Lepore, Jill. “Bringing Back the Wooly Mammoth.” The New Yorker, 7 Aug. 2022, Accessed 27 Apr. 2023. This is the article used as a model for the narrative nonfiction story.

Lustgarten, Abram. “How Climate Migration Will Reshape America.” The New York Times Magazine, 15 Sept. 2020, This is one of the informational texts that is thematically connected to the novel’s themes.

“Old Time Radio.” Internet Archive, 2019, This is a huge repository of old radio dramas to use as models for the mini-project.


Appendix A: ELA Common Core Standards for Grades 9-10, 11-12

Note – ELA standards are meant to be taught concurrently throughout the year. This is a selection of the most relevant ones for this unit.

CC.1.2: Reading Informational Text: Students read, understand, and respond to informational text – with emphasis on comprehension, making connections among ideas and between texts with focus on textual evidence.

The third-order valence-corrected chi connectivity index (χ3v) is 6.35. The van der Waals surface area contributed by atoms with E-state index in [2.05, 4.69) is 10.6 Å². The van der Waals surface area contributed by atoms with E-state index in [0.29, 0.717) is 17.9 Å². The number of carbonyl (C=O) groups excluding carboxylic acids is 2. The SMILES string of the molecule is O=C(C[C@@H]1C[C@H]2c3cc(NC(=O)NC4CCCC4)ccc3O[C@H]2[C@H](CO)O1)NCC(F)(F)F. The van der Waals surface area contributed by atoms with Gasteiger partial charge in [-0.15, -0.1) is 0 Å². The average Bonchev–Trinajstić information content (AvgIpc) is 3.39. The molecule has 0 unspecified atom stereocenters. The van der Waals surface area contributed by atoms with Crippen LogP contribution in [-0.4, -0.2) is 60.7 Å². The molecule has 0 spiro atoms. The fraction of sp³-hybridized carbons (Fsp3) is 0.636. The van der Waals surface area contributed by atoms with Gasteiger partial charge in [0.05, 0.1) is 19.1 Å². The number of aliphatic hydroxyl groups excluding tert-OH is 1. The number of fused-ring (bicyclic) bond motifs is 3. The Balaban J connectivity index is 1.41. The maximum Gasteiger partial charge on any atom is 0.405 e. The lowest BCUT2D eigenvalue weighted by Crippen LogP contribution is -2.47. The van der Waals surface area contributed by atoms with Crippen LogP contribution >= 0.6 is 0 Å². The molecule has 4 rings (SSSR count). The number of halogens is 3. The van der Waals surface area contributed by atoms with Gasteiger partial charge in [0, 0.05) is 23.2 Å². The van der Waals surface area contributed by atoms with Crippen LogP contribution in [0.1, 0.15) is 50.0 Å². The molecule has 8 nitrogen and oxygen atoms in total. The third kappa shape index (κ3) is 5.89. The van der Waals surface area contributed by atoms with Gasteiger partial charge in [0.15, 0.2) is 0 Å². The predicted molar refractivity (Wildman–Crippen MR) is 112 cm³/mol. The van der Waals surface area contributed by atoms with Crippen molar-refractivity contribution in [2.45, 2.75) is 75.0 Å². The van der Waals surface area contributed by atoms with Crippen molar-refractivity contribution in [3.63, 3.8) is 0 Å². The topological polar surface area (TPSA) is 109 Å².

CC.1.2.9-10.C: Reading Informational Text: Apply appropriate strategies to analyze, interpret, and evaluate how an author unfolds an analysis or series of ideas or events, including the order in which the points are made, how they are introduced and developed, and the connections that are drawn between them.

CC.1.3: Reading Literature: Students read and respond to works of literature – with emphasis on comprehension, making connections among ideas and between texts with focus on textual evidence.

CC.1.3.9-10.G: Reading Literature: Analyze the representation of a subject or a key scene in two different artistic mediums, including what is emphasized or absent in each treatment.